Five of Nutt’s issues were reported in 50% or more of the papers. Here’s how they cropped up along with Nutt’s definition of each.
Premature commitment – identified in 13 papers or 72.2% of the sample. Nutt writes that “Decision makers often jump on the first idea that comes along and then spend years trying to make it work. …When answers are not readily available grabbing onto the first thing that seems to offer relief is a natural impulse.” (I’ve also written about this here).
Ambiguous direction – 11 papers or 61.1%. Nutt writes, “Direction indicates a decision’s expected result. In the debacles [that Nutt studied], directions were either misleading, assumed but never agreed to, or unknown.”
Limited search, no innovation – ten papers or 55.5%. According to Nutt, “The first seemingly workable idea … [gets] adopted. Having an ‘answer’ eliminates ambiguity about what to do but stops others from looking for ideas that could be better.”
Failure to address key stakeholders claims – ten papers or 55.5%. Stakeholders make claims based on opportunities or problems. The claims may be legitimate or they may be politically motivated. They may be accurate or inaccurate. Decision makers need to understand the claims as thoroughly as possible. Failure to do so can alienate the stakeholders and produce greater contention in the process.
Issuing edicts – nine papers or 50%. Nutt: “Using an edict to implement … is high risk and prone to failure. People who have no interest in the decision resist it because they do not like being forced and they worry about the precedent that yielding to force sets.”
As you make your management decisions, keep these Big Five in mind. They occur regularly, they’re inter-related, and they seem to cut deeply. The biggest issue is premature commitment. If you jump on an idea before its time, you’re more likely to fail than succeed. So, perhaps we’ve shown that look before you leap is better wisdom than he who hesitates is lost.
I’m reading a delightful book by Maria Konnikova, titled Mastermind: How To Think Like Sherlock Holmes. It covers much of the same territory as other books I’ve read on thinking, deducing, and questioning but it reads more like … well, like a detective novel. In other words, it’s fun.
In the past, I’ve covered Daniel Kahneman’s book, Thinking Fast and Slow. Kahneman argues that we have two thinking systems. System 1 is fast and automatic and always on. We make millions of decisions each day but don’t think about the vast majority of them; System 1 handles them. System 1 is right most of the time but not always. It uses rules of thumb and makes common errors (which I’ve cataloged here, here, here, and here).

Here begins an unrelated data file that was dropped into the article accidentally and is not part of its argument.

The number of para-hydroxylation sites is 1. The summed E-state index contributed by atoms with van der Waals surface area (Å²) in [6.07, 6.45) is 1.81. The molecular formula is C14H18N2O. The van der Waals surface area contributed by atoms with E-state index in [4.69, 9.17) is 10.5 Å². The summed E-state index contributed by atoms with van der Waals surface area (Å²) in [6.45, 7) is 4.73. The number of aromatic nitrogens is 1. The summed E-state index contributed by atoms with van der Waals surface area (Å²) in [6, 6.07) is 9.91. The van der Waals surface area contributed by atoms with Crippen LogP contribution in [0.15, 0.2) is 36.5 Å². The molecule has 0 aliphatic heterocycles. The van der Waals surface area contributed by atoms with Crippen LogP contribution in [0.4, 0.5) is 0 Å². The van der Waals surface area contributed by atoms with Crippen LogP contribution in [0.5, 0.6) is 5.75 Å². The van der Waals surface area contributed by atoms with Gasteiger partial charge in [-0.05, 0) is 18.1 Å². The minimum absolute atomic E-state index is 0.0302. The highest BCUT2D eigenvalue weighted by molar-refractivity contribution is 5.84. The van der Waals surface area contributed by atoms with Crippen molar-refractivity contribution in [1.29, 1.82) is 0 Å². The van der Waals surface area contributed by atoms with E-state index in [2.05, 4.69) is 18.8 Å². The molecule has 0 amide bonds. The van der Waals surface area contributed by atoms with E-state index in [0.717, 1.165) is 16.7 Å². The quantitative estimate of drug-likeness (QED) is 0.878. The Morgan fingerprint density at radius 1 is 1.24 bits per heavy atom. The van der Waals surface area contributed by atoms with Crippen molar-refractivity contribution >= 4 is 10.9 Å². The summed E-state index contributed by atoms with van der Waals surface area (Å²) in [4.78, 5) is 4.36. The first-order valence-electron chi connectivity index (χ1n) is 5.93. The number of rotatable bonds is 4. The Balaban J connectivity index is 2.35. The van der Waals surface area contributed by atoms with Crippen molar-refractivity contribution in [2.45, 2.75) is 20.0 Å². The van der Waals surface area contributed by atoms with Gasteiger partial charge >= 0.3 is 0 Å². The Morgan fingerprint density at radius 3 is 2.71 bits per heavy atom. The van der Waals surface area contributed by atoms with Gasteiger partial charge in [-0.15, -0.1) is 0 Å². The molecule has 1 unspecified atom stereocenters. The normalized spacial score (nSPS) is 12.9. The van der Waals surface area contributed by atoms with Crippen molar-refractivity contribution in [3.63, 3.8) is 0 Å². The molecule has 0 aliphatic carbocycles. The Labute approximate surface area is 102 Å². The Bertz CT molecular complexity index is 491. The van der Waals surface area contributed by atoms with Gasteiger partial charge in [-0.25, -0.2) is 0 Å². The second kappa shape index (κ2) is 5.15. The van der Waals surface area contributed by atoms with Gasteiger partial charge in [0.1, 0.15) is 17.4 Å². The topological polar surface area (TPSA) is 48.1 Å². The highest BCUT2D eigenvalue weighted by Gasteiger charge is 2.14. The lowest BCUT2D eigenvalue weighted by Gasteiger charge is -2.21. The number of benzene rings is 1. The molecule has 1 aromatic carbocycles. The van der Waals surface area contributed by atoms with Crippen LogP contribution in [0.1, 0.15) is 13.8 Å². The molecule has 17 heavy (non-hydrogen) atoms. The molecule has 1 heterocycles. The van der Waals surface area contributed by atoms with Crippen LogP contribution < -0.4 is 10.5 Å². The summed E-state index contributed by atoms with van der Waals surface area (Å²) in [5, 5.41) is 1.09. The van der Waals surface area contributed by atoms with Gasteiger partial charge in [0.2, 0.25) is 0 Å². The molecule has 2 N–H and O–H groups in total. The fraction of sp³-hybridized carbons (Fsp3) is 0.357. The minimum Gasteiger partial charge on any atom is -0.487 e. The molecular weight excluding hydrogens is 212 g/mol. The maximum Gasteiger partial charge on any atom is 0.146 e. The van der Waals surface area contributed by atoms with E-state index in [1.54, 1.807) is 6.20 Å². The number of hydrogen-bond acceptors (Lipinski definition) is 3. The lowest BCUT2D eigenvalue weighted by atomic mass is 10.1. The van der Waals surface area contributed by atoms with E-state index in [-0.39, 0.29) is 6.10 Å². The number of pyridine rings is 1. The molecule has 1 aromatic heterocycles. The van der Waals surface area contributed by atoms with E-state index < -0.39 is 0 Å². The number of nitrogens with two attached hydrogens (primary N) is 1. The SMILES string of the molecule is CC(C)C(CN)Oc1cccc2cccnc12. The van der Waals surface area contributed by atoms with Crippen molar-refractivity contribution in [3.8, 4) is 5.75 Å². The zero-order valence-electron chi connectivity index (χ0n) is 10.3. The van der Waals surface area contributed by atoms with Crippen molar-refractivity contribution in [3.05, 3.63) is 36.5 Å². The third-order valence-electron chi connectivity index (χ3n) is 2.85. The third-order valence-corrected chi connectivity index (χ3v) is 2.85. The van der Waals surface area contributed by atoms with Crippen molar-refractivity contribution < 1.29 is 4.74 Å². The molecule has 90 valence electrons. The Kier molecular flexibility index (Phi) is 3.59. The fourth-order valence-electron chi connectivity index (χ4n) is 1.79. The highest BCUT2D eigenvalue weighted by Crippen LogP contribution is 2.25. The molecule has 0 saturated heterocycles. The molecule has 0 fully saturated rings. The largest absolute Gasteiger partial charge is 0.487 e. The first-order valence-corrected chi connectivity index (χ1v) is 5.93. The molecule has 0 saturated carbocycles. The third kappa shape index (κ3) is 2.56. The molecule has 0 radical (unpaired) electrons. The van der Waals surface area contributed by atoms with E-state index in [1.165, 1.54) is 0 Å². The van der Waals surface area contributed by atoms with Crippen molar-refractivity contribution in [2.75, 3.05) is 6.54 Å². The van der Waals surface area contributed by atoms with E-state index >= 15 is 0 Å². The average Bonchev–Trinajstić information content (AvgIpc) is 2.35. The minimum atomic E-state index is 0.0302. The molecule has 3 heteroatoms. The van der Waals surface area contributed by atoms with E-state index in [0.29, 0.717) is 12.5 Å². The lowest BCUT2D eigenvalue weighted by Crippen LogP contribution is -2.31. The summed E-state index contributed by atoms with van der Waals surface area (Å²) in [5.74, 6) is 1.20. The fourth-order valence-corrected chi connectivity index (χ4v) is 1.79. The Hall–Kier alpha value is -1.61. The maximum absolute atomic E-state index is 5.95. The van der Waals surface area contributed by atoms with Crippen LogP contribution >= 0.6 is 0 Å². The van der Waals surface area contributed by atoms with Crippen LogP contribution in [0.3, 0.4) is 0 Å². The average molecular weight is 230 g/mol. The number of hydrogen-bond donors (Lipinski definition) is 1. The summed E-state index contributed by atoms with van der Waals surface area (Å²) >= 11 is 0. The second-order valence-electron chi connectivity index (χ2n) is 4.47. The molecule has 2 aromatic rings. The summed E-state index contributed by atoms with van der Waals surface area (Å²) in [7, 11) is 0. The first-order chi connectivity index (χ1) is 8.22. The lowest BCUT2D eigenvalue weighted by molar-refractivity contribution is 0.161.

System 1 can also invoke System 2 – the system we think of when we think of thinking. System 2 is where we logically process data, make deductions, and reach conclusions. It’s very energy intensive. Thinking is tiring, which is why we often try to avoid it. Better to let System 1 handle it without much conscious thought.
Kahneman illustrates the differences between System 1 and System 2. Konnikova covers some of the same territory but with slightly different terminology. Konnikova renames System 1 as System Watson and System 2 as System Holmes. Konnikova proceeds to analyze System Holmes and reveal what makes it so effective.
Though I’m only a quarter of the way through the book, I’ve already gleaned a few interesting tidbits, such as these:
Motivation counts – motivated thinkers are more likely to invoke System Holmes. Less motivated thinkers are willing to let System Watson carry the day. Konnikova points out that thinking is hard work. (Kahneman makes the same point repeatedly). Motivation helps you tackle the work.
Unitasking trumps multitasking – Thinking is hard work. Thinking about multiple things simultaneously is extremely hard work. Indeed, it’s virtually impossible. Konnikova notes that Holmes is very good at one essential skill: sitting still. (Pascal once remarked that, “All of man’s problems stem from his inability to sit still in a room.” Holmes seems to have solved that problem).
Your brain attic needs a spring cleaning – we all have lots of stuff in our brain attics and – like the attics in our houses – a lot of it is not worth keeping. Holmes keeps only what he needs to do the job that motivates him.
Observing is different than seeing – Watson sees. Holmes observes. Exactly how he observes is a complex process that I’ll report on in future posts.
Don’t worry. I’m on the case.
Remember long division? You have a big number and want to divide it by a small number. You draw a little house, put the big number in it, and the small number outside it. Then you start guessing. Roughly how many times will the small number go into the large number?